Nine Dragons and S&P

David Webb’s 14 June 2011 blog, Nine Dragons spotlights SFC regulation of CRAs, raises a legitimate and important question about the timing of credit rating agency press releases, but his analysis misses the mark.

Mr. Webb, former investment banker, small-cap investor and self-proclaimed advocate of transparency and minority shareholder rights in Hong Kong, describes rating agencies as crony “agents” of the companies they are paid to rate because of their access to privileged information. He implies that S&P withdrew ratings on Nine Dragons as a form of #blackmail–a habit of thinking no doubt formed as an investment banker.

What irks Mr. Webb isn’t so much that S&P withdrew the ratings on Nine Dragons (which surely is evidence that S&P is not an agent of the company) as that they did so during trading hours, and those who didn’t get on the S&P website or subscribe to a wire service were caught out. The stock price plummeted 20%, and trading was suspended.

The S&P press release presents a slightly more nuanced picture of its rationale for withdrawing Nine Dragon’s ratings. Register and read it for free on S&P’s website.

During the Asian Crisis, CRAs downgraded Asian companies during NY trading hours without warning. Yes, it was after hours. But that created a whole new set of problems. Local companies were unable to take action to mitigate the damage to their image, and local investors could not defend themselves against stock price volatility, while they slept.

Mr. Webb wants Hong Kong’s Securities and Futures Commission (SFC) to pay more attention to when CRAs release information.

In fact, Hong Kong’s CRA Code does look at the timing of disclosure. Part 3 stipulates that the CRA has a responsibility to report rating updates in a timely fashion, with sufficient clarity and context that their meaning, usefulness and limits can be readily understood by users. For serious equity investors, I think S&P’s press release does that. It states very clearly that Nine Dragons’ finances look to be stable for at least another year.


As the author of Hong Kong’s CRA licensing study manual, I think debates about information release are healthy. The financial markets are increasingly connected, and CRA analysts need to make the diverse population of users aware of what ratings mean and how they are used. They need to anticipate the impact their disclosures will have—even in the equity markets. But, there is a limit to how much CRAs can control after the information is released.

We should remember that CRAs derive significant power from the investor market’s ignorance about credit ratings and debt capital. And, by the way, so does David Webb.

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Comments (2)

  • John Chan


    Where does Webb say anything about cronies and blackmail? You have quite an imagination! He’s right that the agencies are agents of their clients, the issuers – that’s a fundamental aspect of the law of agency.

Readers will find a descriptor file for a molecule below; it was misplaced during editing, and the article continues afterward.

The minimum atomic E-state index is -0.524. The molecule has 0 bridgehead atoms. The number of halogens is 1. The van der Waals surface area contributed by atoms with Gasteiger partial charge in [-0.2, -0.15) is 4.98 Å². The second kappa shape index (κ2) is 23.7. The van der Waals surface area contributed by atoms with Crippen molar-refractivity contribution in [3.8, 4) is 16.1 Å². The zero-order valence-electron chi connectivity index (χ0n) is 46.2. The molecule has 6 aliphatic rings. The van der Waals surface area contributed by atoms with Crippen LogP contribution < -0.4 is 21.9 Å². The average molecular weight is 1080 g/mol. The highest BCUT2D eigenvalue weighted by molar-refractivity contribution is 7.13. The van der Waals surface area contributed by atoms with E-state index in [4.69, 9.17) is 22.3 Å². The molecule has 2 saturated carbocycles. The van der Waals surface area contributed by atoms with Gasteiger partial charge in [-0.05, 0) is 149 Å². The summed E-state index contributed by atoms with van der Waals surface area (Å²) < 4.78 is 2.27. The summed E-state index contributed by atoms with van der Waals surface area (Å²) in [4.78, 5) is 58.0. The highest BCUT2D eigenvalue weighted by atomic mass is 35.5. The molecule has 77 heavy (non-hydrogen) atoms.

• Ann


    In a trivial sense, this is true. And in that sense, research analysts are agents, too. CRAs could also be said to be agents of bond investors.

    Moreover, the agent role is generally small and well-defined. CRA work does not fit this mould comfortably.

    CRA analysis is supposed to be neutral and objective, favoring neither sell-side nor buy-side interests. That is why CRAs have been exempted under securities law from certain constraints normally imposed on sell-side agents. Perhaps they shouldn’t be; stricter controls are certainly the intent of Paper 10, IOSCO Code and other regulatory initiatives taken since 2008.

    But, David Webb’s analysis reflects a very limited perspective. He interprets the withdrawal of ratings as a sign of a breakdown in the relationship. Rating withdrawals can be, and often are, the result of a mutual decision by the issuer and the rating agency.

    His interpretation also ignores the sensitivities of the rest of the market. Corporate ratings are supposed to be valid through the cycle and over the remaining tenor of the bond. S&P had company and note ratings that it didn’t feel would be valid for more than another year, according to the press release. Process controls and fiduciary responsibility obliged S&P to act, and to disseminate the rating decision as soon as possible. That is what they did.

    Anyway, I fail to see what price-sensitive information was disclosed as a result of the press release. I do see that equity investors might not have been cognizant that Nine Dragons’ carried a junk rating on its notes and the company rating was dangling on the edge of the IG cliff. But, those ratings had been there for awhile. Its finances were risky. Riskier credits are expected to have higher stock price volatility.

    Regarding the blackmail argument. Absolutely, David Webb is invoking the old investment banker refrain that CRAs blackmail their recalcitrant clients by taking rating actions (or threatening to) to extract information from them. Had S&P downgraded Nine Dragons, there would be more support for this line of reasoning.

    The history of the #blackmail debate (do CRAs blackmail their clients into surrendering information or do investment banks blackmail CRAs into giving their clients unduly favorable ratings) is rich and interesting. Good keywords for a web search are Moody’s Investors Service, blackmail, the U.S. Department of Justice, and the year 1996.


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